Free expression is not fully protected in practice in Maldives, with journalists receiving death threats and being harassed without meaningful investigations being carried out. In 2015, the Public Service Media Act was passed but was seen as an attempt to turn the public broadcaster into a mouthpiece of the state. The situation deteriorated further in 2016 with the introduction of the Protection of Reputation and Good Name and Freedom of Expression Act, which criminalised speech seen as defamatory. The law also imposes hefty fines or jail terms for defamation. Reporters are mandated by law to have accreditation to cover protests, while journalists face routine harassment and arrests by the state leading to self-censorship.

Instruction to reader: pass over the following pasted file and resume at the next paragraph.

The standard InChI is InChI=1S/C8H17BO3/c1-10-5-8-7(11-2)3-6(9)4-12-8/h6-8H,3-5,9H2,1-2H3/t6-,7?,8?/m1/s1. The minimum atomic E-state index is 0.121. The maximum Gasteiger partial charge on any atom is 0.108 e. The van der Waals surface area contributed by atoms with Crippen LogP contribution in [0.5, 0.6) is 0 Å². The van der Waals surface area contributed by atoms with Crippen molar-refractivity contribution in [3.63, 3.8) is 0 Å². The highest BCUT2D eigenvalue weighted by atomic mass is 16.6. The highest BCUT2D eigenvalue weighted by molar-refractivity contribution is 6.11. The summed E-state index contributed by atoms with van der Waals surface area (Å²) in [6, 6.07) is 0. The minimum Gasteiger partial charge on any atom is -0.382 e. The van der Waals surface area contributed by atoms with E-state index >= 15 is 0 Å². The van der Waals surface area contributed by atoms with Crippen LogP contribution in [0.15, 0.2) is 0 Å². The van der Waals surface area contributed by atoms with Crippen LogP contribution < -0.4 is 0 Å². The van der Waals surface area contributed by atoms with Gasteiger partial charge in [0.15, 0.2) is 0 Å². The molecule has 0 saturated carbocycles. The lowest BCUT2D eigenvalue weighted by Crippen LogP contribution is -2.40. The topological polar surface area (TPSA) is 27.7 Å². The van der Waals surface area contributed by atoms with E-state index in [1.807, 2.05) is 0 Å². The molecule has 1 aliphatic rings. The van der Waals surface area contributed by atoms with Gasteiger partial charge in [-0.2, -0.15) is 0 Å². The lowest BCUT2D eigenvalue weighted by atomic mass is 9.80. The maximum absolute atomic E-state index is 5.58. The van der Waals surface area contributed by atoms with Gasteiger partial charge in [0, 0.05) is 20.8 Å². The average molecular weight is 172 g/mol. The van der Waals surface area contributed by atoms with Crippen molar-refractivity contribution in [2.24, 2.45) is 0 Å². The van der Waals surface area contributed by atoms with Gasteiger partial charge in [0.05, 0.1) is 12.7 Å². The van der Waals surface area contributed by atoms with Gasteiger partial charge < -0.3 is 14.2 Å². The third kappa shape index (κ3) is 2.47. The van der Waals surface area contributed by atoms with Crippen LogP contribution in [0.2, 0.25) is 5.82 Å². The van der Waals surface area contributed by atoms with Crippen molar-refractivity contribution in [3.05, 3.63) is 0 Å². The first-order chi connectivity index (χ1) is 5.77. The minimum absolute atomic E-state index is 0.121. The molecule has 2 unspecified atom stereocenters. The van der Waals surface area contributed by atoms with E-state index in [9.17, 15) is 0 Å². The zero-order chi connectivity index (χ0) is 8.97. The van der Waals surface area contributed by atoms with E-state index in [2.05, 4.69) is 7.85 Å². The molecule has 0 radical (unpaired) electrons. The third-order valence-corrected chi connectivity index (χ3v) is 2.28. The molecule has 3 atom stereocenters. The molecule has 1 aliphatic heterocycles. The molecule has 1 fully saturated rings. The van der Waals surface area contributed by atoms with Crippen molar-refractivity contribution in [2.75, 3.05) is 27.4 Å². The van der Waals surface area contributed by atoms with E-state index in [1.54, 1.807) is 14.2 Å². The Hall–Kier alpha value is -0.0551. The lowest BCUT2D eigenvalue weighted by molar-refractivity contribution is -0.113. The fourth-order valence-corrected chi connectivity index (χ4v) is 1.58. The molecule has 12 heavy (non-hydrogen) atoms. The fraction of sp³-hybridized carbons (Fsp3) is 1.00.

In 2012, blogger Ismail Khilath Rasheed was attacked and detained for organising a peaceful protest for religious tolerance. The 2014 disappearance of prominent journalist Ahmed Rilwan Abdulla, whose whereabouts remain unknown, continue to cast a shadow over press freedom in Maldives. His colleagues’ efforts to find him, including a press conference and a rally to mark one year since his disappearance, were disrupted by security forces. In 2016, a documentary exposing government corruption entitled ‘Stealing Paradise’ aired on Al Jazeera. Shortly afterwards, the editor of the Maldives Independent newspaper, Zaheena Rasheed, who featured in the documentary, had to flee the country due to concerns for her safety. Also in 2016, 16 journalists were arrested for staging a peaceful sit-in outside the President’s office.